I have managed over a thousand Chromebooks for schools. They're really pretty good.
"Against that backdrop, eight years seems almost optimistic."
Quite. Three-four years is about average for REALLY GOOD private school kids. In state schools, I'd give it a year or two! Eight years is a long time.
It's sad, though, that it's taken all this time to realise that the way to secure a user terminal is to stop it being a general purpose OS for the user, run as a limited user, don't allow background services and software installs, and just run things through an interpreted browser. We've finally come back to the unprivileged user interface terminal that I've wanted for decades as a network manager, because that's all a user needs.
And if it's compromised (which I have yet to ever witness!) you get control of... a crappy old Chromebook that accesses everything vital over HTTPS on remote servers anyway, so it can't do very much damage at all.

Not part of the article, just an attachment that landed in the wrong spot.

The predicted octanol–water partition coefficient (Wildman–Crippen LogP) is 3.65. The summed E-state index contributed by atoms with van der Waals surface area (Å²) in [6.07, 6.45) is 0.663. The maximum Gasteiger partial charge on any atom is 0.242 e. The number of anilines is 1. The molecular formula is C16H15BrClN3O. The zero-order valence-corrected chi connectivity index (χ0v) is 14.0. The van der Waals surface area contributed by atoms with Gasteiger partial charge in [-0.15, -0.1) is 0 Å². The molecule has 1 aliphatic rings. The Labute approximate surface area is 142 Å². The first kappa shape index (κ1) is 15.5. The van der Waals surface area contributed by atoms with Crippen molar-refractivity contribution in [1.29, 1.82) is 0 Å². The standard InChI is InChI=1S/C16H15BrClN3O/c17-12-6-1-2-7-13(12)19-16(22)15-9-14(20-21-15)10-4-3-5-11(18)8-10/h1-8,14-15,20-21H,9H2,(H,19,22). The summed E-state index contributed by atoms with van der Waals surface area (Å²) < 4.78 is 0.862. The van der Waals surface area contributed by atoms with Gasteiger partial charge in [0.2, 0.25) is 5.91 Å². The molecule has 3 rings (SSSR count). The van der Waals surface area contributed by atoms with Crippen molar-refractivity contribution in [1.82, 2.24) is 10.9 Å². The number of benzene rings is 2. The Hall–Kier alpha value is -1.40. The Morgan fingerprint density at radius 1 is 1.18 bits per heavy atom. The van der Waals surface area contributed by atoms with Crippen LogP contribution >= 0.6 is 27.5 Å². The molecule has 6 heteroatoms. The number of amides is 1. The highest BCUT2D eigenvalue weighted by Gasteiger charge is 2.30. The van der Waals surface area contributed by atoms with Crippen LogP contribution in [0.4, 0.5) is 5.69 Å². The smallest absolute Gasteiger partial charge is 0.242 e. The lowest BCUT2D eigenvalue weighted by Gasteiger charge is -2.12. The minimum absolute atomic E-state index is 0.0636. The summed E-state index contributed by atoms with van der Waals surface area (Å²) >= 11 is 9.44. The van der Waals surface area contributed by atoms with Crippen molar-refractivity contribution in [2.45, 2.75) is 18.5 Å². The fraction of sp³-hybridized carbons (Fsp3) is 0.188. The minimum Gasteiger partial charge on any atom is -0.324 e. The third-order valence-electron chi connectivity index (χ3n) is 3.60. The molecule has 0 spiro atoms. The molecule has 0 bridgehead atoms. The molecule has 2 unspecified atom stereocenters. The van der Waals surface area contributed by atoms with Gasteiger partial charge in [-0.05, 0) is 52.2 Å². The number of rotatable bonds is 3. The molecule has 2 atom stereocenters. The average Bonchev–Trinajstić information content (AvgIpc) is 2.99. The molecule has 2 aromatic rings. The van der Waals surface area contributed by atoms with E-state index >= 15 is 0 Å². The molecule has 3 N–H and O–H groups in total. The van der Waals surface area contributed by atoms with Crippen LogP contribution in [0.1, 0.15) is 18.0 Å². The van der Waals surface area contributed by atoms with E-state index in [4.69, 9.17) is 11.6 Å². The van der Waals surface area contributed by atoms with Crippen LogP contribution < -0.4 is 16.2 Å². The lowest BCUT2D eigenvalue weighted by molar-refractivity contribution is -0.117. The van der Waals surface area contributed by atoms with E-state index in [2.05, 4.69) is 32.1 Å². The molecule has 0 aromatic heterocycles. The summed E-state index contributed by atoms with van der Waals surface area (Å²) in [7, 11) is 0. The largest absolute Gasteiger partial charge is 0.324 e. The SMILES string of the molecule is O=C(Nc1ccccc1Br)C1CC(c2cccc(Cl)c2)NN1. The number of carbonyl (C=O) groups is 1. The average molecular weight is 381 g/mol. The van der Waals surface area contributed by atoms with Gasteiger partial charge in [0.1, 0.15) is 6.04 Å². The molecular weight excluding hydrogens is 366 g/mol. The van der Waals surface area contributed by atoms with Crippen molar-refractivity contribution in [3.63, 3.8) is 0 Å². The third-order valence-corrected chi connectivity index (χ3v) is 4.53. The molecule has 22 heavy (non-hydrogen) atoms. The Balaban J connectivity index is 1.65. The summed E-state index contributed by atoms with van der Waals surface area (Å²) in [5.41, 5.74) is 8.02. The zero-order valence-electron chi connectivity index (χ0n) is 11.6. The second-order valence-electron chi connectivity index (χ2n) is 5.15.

Loving them. Just wish I could explain to staff that, no, you can't "just install" things on them, I'm not pushing every Chrome extension known to man to them (if it lets you "read all website data", it's simply never going near my network), and no you can't "take control" of them so you can look at every kid's screen all the time and manipulate them remotely (maybe in certain limited circumstances, but modern OS just shouldn't allow that and often don't).
They're great things, but they're great things for schools because someone sat, thought about it, and said "We'll just give a highly controlled browser that allows no other software whatsoever" - because you can turn off the Android features and the Linux developer access, and it's just Chrome. And that's all 99% of people need for most things. Hell, our kids video-edit live in the browser with them.